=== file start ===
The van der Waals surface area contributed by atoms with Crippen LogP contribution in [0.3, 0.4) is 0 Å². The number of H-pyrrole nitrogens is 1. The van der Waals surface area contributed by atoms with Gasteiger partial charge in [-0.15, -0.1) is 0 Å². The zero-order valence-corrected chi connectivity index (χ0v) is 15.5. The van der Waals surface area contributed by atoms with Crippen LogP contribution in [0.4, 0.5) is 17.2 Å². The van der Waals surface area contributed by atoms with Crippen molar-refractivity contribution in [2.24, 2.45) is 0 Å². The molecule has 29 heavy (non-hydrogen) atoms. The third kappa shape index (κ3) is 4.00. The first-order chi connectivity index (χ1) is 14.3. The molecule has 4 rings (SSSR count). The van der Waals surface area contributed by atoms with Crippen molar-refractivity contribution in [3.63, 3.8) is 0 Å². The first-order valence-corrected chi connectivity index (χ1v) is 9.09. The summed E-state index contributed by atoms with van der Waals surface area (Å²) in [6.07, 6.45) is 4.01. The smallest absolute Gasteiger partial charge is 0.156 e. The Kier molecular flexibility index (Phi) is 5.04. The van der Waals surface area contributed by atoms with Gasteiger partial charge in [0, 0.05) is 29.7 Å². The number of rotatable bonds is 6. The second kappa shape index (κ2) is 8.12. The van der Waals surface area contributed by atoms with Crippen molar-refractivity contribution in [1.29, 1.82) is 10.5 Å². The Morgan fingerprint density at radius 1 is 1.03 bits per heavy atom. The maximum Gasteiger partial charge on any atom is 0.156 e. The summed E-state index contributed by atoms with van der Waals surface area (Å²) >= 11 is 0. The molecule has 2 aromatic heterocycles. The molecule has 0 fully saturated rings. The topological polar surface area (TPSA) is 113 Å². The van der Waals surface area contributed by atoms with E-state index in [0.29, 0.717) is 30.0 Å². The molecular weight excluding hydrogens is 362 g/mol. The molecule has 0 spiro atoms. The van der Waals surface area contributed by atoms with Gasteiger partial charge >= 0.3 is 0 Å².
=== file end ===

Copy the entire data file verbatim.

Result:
The van der Waals surface area contributed by atoms with Crippen LogP contribution in [0.3, 0.4) is 0 Å². The number of H-pyrrole nitrogens is 1. The van der Waals surface area contributed by atoms with Gasteiger partial charge in [-0.15, -0.1) is 0 Å². The zero-order valence-corrected chi connectivity index (χ0v) is 15.5. The van der Waals surface area contributed by atoms with Crippen LogP contribution in [0.4, 0.5) is 17.2 Å². The van der Waals surface area contributed by atoms with Crippen molar-refractivity contribution in [2.24, 2.45) is 0 Å². The molecule has 29 heavy (non-hydrogen) atoms. The third kappa shape index (κ3) is 4.00. The first-order chi connectivity index (χ1) is 14.3. The molecule has 4 rings (SSSR count). The van der Waals surface area contributed by atoms with Crippen molar-refractivity contribution in [3.63, 3.8) is 0 Å². The first-order valence-corrected chi connectivity index (χ1v) is 9.09. The summed E-state index contributed by atoms with van der Waals surface area (Å²) in [6.07, 6.45) is 4.01. The smallest absolute Gasteiger partial charge is 0.156 e. The Kier molecular flexibility index (Phi) is 5.04. The van der Waals surface area contributed by atoms with Gasteiger partial charge in [0, 0.05) is 29.7 Å². The number of rotatable bonds is 6. The second kappa shape index (κ2) is 8.12. The van der Waals surface area contributed by atoms with Crippen molar-refractivity contribution in [1.29, 1.82) is 10.5 Å². The Morgan fingerprint density at radius 1 is 1.03 bits per heavy atom. The maximum Gasteiger partial charge on any atom is 0.156 e. The summed E-state index contributed by atoms with van der Waals surface area (Å²) >= 11 is 0. The molecule has 2 aromatic heterocycles. The molecule has 0 fully saturated rings. The topological polar surface area (TPSA) is 113 Å². The van der Waals surface area contributed by atoms with E-state index in [0.29, 0.717) is 30.0 Å². The molecular weight excluding hydrogens is 362 g/mol. The molecule has 0 spiro atoms. The van der Waals surface area contributed by atoms with Gasteiger partial charge >= 0.3 is 0 Å².